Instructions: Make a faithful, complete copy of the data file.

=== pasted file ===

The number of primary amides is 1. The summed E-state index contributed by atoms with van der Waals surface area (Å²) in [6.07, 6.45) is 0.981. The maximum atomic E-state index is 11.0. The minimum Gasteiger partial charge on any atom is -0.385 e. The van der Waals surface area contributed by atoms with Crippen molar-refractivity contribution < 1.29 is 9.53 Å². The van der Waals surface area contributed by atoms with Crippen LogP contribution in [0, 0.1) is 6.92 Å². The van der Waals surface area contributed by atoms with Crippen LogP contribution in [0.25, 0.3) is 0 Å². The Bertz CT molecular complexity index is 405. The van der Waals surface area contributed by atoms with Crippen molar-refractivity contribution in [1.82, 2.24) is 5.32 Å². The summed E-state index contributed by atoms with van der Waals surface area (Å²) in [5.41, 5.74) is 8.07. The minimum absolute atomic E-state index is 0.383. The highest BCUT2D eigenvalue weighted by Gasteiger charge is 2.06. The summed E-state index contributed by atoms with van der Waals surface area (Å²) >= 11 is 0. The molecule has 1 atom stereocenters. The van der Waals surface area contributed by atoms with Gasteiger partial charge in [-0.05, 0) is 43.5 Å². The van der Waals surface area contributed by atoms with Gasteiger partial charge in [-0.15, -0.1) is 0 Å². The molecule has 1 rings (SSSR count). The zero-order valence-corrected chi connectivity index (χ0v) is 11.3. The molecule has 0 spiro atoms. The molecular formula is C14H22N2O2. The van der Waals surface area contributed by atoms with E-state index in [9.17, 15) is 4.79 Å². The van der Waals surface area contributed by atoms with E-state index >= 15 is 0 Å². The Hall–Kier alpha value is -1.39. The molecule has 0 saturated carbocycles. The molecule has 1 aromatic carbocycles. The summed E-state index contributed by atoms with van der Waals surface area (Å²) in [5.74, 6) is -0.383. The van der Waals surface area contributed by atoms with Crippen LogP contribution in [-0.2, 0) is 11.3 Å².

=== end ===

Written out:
The number of primary amides is 1. The summed E-state index contributed by atoms with van der Waals surface area (Å²) in [6.07, 6.45) is 0.981. The maximum atomic E-state index is 11.0. The minimum Gasteiger partial charge on any atom is -0.385 e. The van der Waals surface area contributed by atoms with Crippen molar-refractivity contribution < 1.29 is 9.53 Å². The van der Waals surface area contributed by atoms with Crippen LogP contribution in [0, 0.1) is 6.92 Å². The van der Waals surface area contributed by atoms with Crippen LogP contribution in [0.25, 0.3) is 0 Å². The Bertz CT molecular complexity index is 405. The van der Waals surface area contributed by atoms with Crippen molar-refractivity contribution in [1.82, 2.24) is 5.32 Å². The summed E-state index contributed by atoms with van der Waals surface area (Å²) in [5.41, 5.74) is 8.07. The minimum absolute atomic E-state index is 0.383. The highest BCUT2D eigenvalue weighted by Gasteiger charge is 2.06. The summed E-state index contributed by atoms with van der Waals surface area (Å²) >= 11 is 0. The molecule has 1 atom stereocenters. The van der Waals surface area contributed by atoms with Gasteiger partial charge in [-0.05, 0) is 43.5 Å². The van der Waals surface area contributed by atoms with Gasteiger partial charge in [-0.15, -0.1) is 0 Å². The molecule has 1 rings (SSSR count). The zero-order valence-corrected chi connectivity index (χ0v) is 11.3. The molecule has 0 spiro atoms. The molecular formula is C14H22N2O2. The van der Waals surface area contributed by atoms with E-state index in [9.17, 15) is 4.79 Å². The van der Waals surface area contributed by atoms with E-state index >= 15 is 0 Å². The Hall–Kier alpha value is -1.39. The molecule has 0 saturated carbocycles. The molecule has 1 aromatic carbocycles. The summed E-state index contributed by atoms with van der Waals surface area (Å²) in [5.74, 6) is -0.383. The van der Waals surface area contributed by atoms with Crippen LogP contribution in [-0.2, 0) is 11.3 Å².